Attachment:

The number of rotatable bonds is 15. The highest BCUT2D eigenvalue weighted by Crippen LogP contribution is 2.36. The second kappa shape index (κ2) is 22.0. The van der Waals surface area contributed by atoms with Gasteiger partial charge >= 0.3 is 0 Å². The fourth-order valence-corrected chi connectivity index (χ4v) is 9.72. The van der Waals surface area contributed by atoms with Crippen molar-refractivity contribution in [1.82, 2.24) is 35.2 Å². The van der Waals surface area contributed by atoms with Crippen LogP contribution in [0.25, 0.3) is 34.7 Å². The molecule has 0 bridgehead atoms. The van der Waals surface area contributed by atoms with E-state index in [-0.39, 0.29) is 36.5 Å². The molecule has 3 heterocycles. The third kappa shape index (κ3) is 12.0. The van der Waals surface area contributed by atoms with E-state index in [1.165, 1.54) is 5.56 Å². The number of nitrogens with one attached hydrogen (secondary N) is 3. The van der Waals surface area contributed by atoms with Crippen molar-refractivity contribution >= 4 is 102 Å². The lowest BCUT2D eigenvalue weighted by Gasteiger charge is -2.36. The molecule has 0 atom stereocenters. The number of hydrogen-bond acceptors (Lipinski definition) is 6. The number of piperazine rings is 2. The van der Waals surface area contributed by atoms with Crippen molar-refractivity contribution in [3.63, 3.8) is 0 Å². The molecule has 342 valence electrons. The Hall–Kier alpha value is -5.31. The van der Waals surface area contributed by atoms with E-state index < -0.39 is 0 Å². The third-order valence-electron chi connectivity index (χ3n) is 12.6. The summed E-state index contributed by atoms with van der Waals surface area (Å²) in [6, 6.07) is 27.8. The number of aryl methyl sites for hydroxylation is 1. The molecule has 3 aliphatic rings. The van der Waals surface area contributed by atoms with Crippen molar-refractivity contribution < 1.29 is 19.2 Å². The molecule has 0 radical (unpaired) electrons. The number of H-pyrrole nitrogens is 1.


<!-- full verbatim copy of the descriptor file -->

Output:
The number of rotatable bonds is 15. The highest BCUT2D eigenvalue weighted by Crippen LogP contribution is 2.36. The second kappa shape index (κ2) is 22.0. The van der Waals surface area contributed by atoms with Gasteiger partial charge >= 0.3 is 0 Å². The fourth-order valence-corrected chi connectivity index (χ4v) is 9.72. The van der Waals surface area contributed by atoms with Crippen molar-refractivity contribution in [1.82, 2.24) is 35.2 Å². The van der Waals surface area contributed by atoms with Crippen LogP contribution in [0.25, 0.3) is 34.7 Å². The molecule has 0 bridgehead atoms. The van der Waals surface area contributed by atoms with E-state index in [-0.39, 0.29) is 36.5 Å². The molecule has 3 heterocycles. The third kappa shape index (κ3) is 12.0. The van der Waals surface area contributed by atoms with E-state index in [1.165, 1.54) is 5.56 Å². The number of nitrogens with one attached hydrogen (secondary N) is 3. The van der Waals surface area contributed by atoms with Crippen molar-refractivity contribution >= 4 is 102 Å². The lowest BCUT2D eigenvalue weighted by Gasteiger charge is -2.36. The molecule has 0 atom stereocenters. The number of hydrogen-bond acceptors (Lipinski definition) is 6. The number of piperazine rings is 2. The van der Waals surface area contributed by atoms with Crippen molar-refractivity contribution in [3.63, 3.8) is 0 Å². The molecule has 342 valence electrons. The Hall–Kier alpha value is -5.31. The van der Waals surface area contributed by atoms with E-state index < -0.39 is 0 Å². The third-order valence-electron chi connectivity index (χ3n) is 12.6. The summed E-state index contributed by atoms with van der Waals surface area (Å²) in [6, 6.07) is 27.8. The number of aryl methyl sites for hydroxylation is 1. The molecule has 3 aliphatic rings. The van der Waals surface area contributed by atoms with Crippen molar-refractivity contribution < 1.29 is 19.2 Å². The molecule has 0 radical (unpaired) electrons. The number of H-pyrrole nitrogens is 1.